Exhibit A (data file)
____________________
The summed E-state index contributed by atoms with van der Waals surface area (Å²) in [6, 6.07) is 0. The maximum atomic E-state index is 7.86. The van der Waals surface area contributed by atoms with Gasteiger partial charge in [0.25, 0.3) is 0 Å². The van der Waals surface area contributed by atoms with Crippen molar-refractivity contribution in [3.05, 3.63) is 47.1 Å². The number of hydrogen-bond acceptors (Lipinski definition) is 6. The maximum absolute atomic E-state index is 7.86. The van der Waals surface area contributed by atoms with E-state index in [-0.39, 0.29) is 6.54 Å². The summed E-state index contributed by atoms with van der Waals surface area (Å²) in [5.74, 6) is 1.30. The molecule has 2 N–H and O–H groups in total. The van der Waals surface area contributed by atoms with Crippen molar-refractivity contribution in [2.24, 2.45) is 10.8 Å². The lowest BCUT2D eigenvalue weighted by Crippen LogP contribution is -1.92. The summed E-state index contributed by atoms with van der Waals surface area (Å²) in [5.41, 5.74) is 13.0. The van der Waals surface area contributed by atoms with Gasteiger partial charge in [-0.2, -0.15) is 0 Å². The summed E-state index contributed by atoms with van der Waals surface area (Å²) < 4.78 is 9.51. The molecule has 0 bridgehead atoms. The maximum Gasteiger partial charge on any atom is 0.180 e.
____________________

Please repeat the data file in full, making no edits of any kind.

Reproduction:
The summed E-state index contributed by atoms with van der Waals surface area (Å²) in [6, 6.07) is 0. The maximum atomic E-state index is 7.86. The van der Waals surface area contributed by atoms with Gasteiger partial charge in [0.25, 0.3) is 0 Å². The van der Waals surface area contributed by atoms with Crippen molar-refractivity contribution in [3.05, 3.63) is 47.1 Å². The number of hydrogen-bond acceptors (Lipinski definition) is 6. The maximum absolute atomic E-state index is 7.86. The van der Waals surface area contributed by atoms with E-state index in [-0.39, 0.29) is 6.54 Å². The summed E-state index contributed by atoms with van der Waals surface area (Å²) in [5.74, 6) is 1.30. The molecule has 2 N–H and O–H groups in total. The van der Waals surface area contributed by atoms with Crippen molar-refractivity contribution in [2.24, 2.45) is 10.8 Å². The lowest BCUT2D eigenvalue weighted by Crippen LogP contribution is -1.92. The summed E-state index contributed by atoms with van der Waals surface area (Å²) in [5.41, 5.74) is 13.0. The van der Waals surface area contributed by atoms with Gasteiger partial charge in [-0.2, -0.15) is 0 Å². The summed E-state index contributed by atoms with van der Waals surface area (Å²) < 4.78 is 9.51. The molecule has 0 bridgehead atoms. The maximum Gasteiger partial charge on any atom is 0.180 e.